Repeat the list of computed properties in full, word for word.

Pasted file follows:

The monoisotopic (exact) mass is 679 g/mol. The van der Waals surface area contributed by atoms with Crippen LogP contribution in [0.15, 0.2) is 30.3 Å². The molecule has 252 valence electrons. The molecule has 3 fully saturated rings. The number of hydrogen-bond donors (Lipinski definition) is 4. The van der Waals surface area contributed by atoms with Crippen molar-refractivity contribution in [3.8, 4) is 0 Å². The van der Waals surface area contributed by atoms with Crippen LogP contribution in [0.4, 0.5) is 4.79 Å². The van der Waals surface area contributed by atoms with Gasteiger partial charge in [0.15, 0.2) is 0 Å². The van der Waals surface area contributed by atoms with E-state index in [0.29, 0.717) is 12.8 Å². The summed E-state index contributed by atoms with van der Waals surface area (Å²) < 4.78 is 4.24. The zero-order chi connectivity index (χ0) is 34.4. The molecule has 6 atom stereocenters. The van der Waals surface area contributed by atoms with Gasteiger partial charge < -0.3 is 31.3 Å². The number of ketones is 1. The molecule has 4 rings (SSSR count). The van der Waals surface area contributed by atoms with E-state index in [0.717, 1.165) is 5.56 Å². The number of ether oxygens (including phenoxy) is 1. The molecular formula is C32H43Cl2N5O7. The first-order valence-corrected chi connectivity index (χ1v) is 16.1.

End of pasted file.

The monoisotopic (exact) mass is 679 g/mol. The van der Waals surface area contributed by atoms with Crippen LogP contribution in [0.15, 0.2) is 30.3 Å². The molecule has 252 valence electrons. The molecule has 3 fully saturated rings. The number of hydrogen-bond donors (Lipinski definition) is 4. The van der Waals surface area contributed by atoms with Crippen molar-refractivity contribution in [3.8, 4) is 0 Å². The van der Waals surface area contributed by atoms with Crippen LogP contribution in [0.4, 0.5) is 4.79 Å². The van der Waals surface area contributed by atoms with Gasteiger partial charge in [0.15, 0.2) is 0 Å². The van der Waals surface area contributed by atoms with E-state index in [0.29, 0.717) is 12.8 Å². The summed E-state index contributed by atoms with van der Waals surface area (Å²) < 4.78 is 4.24. The zero-order chi connectivity index (χ0) is 34.4. The molecule has 6 atom stereocenters. The van der Waals surface area contributed by atoms with Gasteiger partial charge < -0.3 is 31.3 Å². The number of ketones is 1. The molecule has 4 rings (SSSR count). The van der Waals surface area contributed by atoms with E-state index in [0.717, 1.165) is 5.56 Å². The number of ether oxygens (including phenoxy) is 1. The molecular formula is C32H43Cl2N5O7. The first-order valence-corrected chi connectivity index (χ1v) is 16.1.